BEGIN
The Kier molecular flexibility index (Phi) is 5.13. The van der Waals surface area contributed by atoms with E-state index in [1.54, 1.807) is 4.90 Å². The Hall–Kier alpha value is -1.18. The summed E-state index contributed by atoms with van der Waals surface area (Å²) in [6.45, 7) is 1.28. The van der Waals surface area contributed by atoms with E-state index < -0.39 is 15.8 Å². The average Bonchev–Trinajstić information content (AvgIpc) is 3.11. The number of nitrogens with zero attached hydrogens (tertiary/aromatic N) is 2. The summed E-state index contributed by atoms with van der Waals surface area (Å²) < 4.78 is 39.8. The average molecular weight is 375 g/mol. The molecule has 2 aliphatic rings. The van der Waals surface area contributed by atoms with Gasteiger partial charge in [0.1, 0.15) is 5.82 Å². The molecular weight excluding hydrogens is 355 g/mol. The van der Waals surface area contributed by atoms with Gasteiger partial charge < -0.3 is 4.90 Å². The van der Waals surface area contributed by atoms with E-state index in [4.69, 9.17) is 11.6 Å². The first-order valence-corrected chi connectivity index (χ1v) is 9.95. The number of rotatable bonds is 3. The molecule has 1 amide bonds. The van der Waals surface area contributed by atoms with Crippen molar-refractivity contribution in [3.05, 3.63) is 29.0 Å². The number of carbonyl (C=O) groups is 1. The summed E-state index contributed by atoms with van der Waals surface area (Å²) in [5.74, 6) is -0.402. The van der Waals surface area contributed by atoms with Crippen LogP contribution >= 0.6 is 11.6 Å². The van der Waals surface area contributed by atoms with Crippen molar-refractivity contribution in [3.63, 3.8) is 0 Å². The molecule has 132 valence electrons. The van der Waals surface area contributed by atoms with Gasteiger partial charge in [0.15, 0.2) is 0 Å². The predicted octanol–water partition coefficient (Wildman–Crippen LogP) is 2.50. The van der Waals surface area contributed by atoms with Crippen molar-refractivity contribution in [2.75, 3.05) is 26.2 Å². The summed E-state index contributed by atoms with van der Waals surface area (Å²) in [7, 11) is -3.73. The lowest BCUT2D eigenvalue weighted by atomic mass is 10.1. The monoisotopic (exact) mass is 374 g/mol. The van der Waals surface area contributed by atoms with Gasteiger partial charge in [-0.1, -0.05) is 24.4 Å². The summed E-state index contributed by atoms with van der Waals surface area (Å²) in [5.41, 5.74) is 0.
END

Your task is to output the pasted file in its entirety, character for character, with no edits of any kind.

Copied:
The Kier molecular flexibility index (Phi) is 5.13. The van der Waals surface area contributed by atoms with E-state index in [1.54, 1.807) is 4.90 Å². The Hall–Kier alpha value is -1.18. The summed E-state index contributed by atoms with van der Waals surface area (Å²) in [6.45, 7) is 1.28. The van der Waals surface area contributed by atoms with E-state index < -0.39 is 15.8 Å². The average Bonchev–Trinajstić information content (AvgIpc) is 3.11. The number of nitrogens with zero attached hydrogens (tertiary/aromatic N) is 2. The summed E-state index contributed by atoms with van der Waals surface area (Å²) < 4.78 is 39.8. The average molecular weight is 375 g/mol. The molecule has 2 aliphatic rings. The van der Waals surface area contributed by atoms with Gasteiger partial charge in [0.1, 0.15) is 5.82 Å². The molecular weight excluding hydrogens is 355 g/mol. The van der Waals surface area contributed by atoms with Gasteiger partial charge < -0.3 is 4.90 Å². The van der Waals surface area contributed by atoms with E-state index in [4.69, 9.17) is 11.6 Å². The first-order valence-corrected chi connectivity index (χ1v) is 9.95. The number of rotatable bonds is 3. The molecule has 1 amide bonds. The van der Waals surface area contributed by atoms with Crippen molar-refractivity contribution in [3.05, 3.63) is 29.0 Å². The number of carbonyl (C=O) groups is 1. The summed E-state index contributed by atoms with van der Waals surface area (Å²) in [5.74, 6) is -0.402. The van der Waals surface area contributed by atoms with Crippen LogP contribution >= 0.6 is 11.6 Å². The van der Waals surface area contributed by atoms with Crippen molar-refractivity contribution in [3.63, 3.8) is 0 Å². The molecule has 132 valence electrons. The van der Waals surface area contributed by atoms with Gasteiger partial charge in [0.15, 0.2) is 0 Å². The predicted octanol–water partition coefficient (Wildman–Crippen LogP) is 2.50. The van der Waals surface area contributed by atoms with Crippen molar-refractivity contribution in [2.75, 3.05) is 26.2 Å². The summed E-state index contributed by atoms with van der Waals surface area (Å²) in [7, 11) is -3.73. The lowest BCUT2D eigenvalue weighted by atomic mass is 10.1. The monoisotopic (exact) mass is 374 g/mol. The van der Waals surface area contributed by atoms with Gasteiger partial charge in [-0.1, -0.05) is 24.4 Å². The summed E-state index contributed by atoms with van der Waals surface area (Å²) in [5.41, 5.74) is 0.